The Church Street Cemetery Audio Tour by Anna Rutenbeck

Narrated by Anna Rutenbeck, Cooperstown Museum Studies Graduate Program, SUNY Oneonta, Class of 2021.

Did you know?

Little Falls is home to a Feldmeier Equipment factory where they produce containers for a new body disposal method called “alkaline hydrolysis”, also known as liquid cremation. Thanks to Kevin at Enea Family Funeral Home for the fun fact!

Welcome to the Little Falls Church Street Cemetery! This is the second site of Little Falls’ municipal cemetery, which moved here from its former location in the yard of the Octagon Church in the mid-19th century. In 1837, the village of Little Falls purchased this land from Richard R. Ward, and in 1842 this site opened as Little Falls’ “New Burying Ground”. Ward was specific about his desires for the cemetery and gave the village the land under the circumstances that no Catholics be allowed burial there, forcing the creation of the Catholic cemetery on Sherman Street. The Church Street location was farther away from the city’s new wooden waterworks pipes, allowing burials without fear of water contamination. This became even more important with the onset of the Civil War. During the Civil War, embalming with arsenic became an effective way of transporting bodies of those killed from the site of their death to their hometowns. In this cemetery, see if you can find the grave of Lieutenant Angus Cameron, who enrolled in the 121st infantry regiment in August of 1862, quickly rising to the rank of First Lieutenant by October of that year. Unfortunately, Lieutenant Cameron didn’t see much action in the field, as he died from Typhoid Fever in Bakersville, Maryland, on November 9, 1862. Out of the 600,000 casualties of the Civil War, approximately 40,000 bodies were embalmed. The majority of those embalmed were union soldiers who needed to be transported north. While it’s impossible to know if Lieutenant Cameron was embalmed, his place and time of death suggest the possibility. Funeral directors no longer use arsenic to preserve bodies, and advances in mortuary technology have led to increasingly safer ways to bury our dead. The Church Street Cemetery stands here as a place for generations of Little Falls residents to come and visit those who came before them.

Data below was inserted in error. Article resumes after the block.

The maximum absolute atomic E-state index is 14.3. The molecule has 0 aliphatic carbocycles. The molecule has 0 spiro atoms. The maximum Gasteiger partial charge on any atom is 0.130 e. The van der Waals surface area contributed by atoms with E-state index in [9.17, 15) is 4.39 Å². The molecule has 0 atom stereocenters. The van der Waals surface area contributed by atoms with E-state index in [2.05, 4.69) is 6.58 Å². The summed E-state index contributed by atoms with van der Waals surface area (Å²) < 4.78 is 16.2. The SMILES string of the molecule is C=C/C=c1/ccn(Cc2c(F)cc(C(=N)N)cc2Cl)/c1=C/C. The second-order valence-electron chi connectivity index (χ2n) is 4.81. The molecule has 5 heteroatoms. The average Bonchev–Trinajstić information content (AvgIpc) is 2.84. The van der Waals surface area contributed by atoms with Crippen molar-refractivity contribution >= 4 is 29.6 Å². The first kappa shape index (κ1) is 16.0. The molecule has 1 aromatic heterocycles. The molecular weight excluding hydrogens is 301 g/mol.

Church Street Cemetery Vault | Little Falls Historical Society Museum

Church Street Cemetery Vault